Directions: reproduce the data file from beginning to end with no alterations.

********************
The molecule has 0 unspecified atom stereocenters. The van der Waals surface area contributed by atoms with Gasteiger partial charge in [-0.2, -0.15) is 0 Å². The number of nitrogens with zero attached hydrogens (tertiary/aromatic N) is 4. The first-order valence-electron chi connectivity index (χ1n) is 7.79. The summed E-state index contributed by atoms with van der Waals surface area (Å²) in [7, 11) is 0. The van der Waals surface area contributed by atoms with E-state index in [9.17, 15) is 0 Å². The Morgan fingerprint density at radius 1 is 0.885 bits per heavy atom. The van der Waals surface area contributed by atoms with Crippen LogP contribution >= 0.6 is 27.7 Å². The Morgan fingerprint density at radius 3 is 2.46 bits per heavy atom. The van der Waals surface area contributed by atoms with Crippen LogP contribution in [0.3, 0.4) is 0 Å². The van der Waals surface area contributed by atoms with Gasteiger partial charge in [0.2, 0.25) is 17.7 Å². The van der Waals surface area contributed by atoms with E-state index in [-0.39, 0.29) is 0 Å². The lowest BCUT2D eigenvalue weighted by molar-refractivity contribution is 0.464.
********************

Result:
The molecule has 0 unspecified atom stereocenters. The van der Waals surface area contributed by atoms with Gasteiger partial charge in [-0.2, -0.15) is 0 Å². The number of nitrogens with zero attached hydrogens (tertiary/aromatic N) is 4. The first-order valence-electron chi connectivity index (χ1n) is 7.79. The summed E-state index contributed by atoms with van der Waals surface area (Å²) in [7, 11) is 0. The van der Waals surface area contributed by atoms with E-state index in [9.17, 15) is 0 Å². The Morgan fingerprint density at radius 1 is 0.885 bits per heavy atom. The van der Waals surface area contributed by atoms with Crippen LogP contribution >= 0.6 is 27.7 Å². The Morgan fingerprint density at radius 3 is 2.46 bits per heavy atom. The van der Waals surface area contributed by atoms with Crippen LogP contribution in [0.3, 0.4) is 0 Å². The van der Waals surface area contributed by atoms with Gasteiger partial charge in [0.2, 0.25) is 17.7 Å². The van der Waals surface area contributed by atoms with E-state index in [-0.39, 0.29) is 0 Å². The lowest BCUT2D eigenvalue weighted by molar-refractivity contribution is 0.464.